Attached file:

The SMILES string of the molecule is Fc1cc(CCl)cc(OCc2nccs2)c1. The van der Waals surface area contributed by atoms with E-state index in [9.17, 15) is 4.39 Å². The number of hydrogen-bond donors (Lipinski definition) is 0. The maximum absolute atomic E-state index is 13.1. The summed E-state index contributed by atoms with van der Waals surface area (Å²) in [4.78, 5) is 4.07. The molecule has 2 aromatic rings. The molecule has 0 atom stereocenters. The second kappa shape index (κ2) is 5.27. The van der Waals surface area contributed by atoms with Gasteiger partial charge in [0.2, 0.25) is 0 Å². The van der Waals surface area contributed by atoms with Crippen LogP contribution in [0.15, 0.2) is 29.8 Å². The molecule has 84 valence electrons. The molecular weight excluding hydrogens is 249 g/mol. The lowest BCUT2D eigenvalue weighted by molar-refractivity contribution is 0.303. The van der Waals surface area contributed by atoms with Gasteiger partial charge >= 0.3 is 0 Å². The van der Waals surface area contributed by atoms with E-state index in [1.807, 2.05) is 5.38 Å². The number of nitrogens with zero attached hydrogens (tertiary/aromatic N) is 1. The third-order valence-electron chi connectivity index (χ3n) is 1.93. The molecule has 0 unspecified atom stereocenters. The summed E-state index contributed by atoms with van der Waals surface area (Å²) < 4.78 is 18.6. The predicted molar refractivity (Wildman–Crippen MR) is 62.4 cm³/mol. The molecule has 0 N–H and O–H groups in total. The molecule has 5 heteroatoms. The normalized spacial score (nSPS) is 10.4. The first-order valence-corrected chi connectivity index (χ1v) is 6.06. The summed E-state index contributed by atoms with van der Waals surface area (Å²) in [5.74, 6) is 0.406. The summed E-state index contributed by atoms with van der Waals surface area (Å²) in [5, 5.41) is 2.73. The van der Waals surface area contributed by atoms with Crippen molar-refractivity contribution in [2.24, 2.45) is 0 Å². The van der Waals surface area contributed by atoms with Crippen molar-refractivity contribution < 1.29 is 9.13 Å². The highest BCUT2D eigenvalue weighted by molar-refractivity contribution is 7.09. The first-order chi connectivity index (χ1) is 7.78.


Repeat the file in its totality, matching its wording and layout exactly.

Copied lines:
The SMILES string of the molecule is Fc1cc(CCl)cc(OCc2nccs2)c1. The van der Waals surface area contributed by atoms with E-state index in [9.17, 15) is 4.39 Å². The number of hydrogen-bond donors (Lipinski definition) is 0. The maximum absolute atomic E-state index is 13.1. The summed E-state index contributed by atoms with van der Waals surface area (Å²) in [4.78, 5) is 4.07. The molecule has 2 aromatic rings. The molecule has 0 atom stereocenters. The second kappa shape index (κ2) is 5.27. The van der Waals surface area contributed by atoms with Gasteiger partial charge in [0.2, 0.25) is 0 Å². The van der Waals surface area contributed by atoms with Crippen LogP contribution in [0.15, 0.2) is 29.8 Å². The molecule has 84 valence electrons. The molecular weight excluding hydrogens is 249 g/mol. The lowest BCUT2D eigenvalue weighted by molar-refractivity contribution is 0.303. The van der Waals surface area contributed by atoms with Gasteiger partial charge >= 0.3 is 0 Å². The van der Waals surface area contributed by atoms with E-state index in [1.807, 2.05) is 5.38 Å². The number of nitrogens with zero attached hydrogens (tertiary/aromatic N) is 1. The third-order valence-electron chi connectivity index (χ3n) is 1.93. The molecule has 0 unspecified atom stereocenters. The summed E-state index contributed by atoms with van der Waals surface area (Å²) < 4.78 is 18.6. The predicted molar refractivity (Wildman–Crippen MR) is 62.4 cm³/mol. The molecule has 0 N–H and O–H groups in total. The molecule has 5 heteroatoms. The normalized spacial score (nSPS) is 10.4. The first-order valence-corrected chi connectivity index (χ1v) is 6.06. The summed E-state index contributed by atoms with van der Waals surface area (Å²) in [5.74, 6) is 0.406. The summed E-state index contributed by atoms with van der Waals surface area (Å²) in [5, 5.41) is 2.73. The van der Waals surface area contributed by atoms with Crippen molar-refractivity contribution in [2.24, 2.45) is 0 Å². The van der Waals surface area contributed by atoms with Crippen molar-refractivity contribution < 1.29 is 9.13 Å². The highest BCUT2D eigenvalue weighted by molar-refractivity contribution is 7.09. The first-order chi connectivity index (χ1) is 7.78.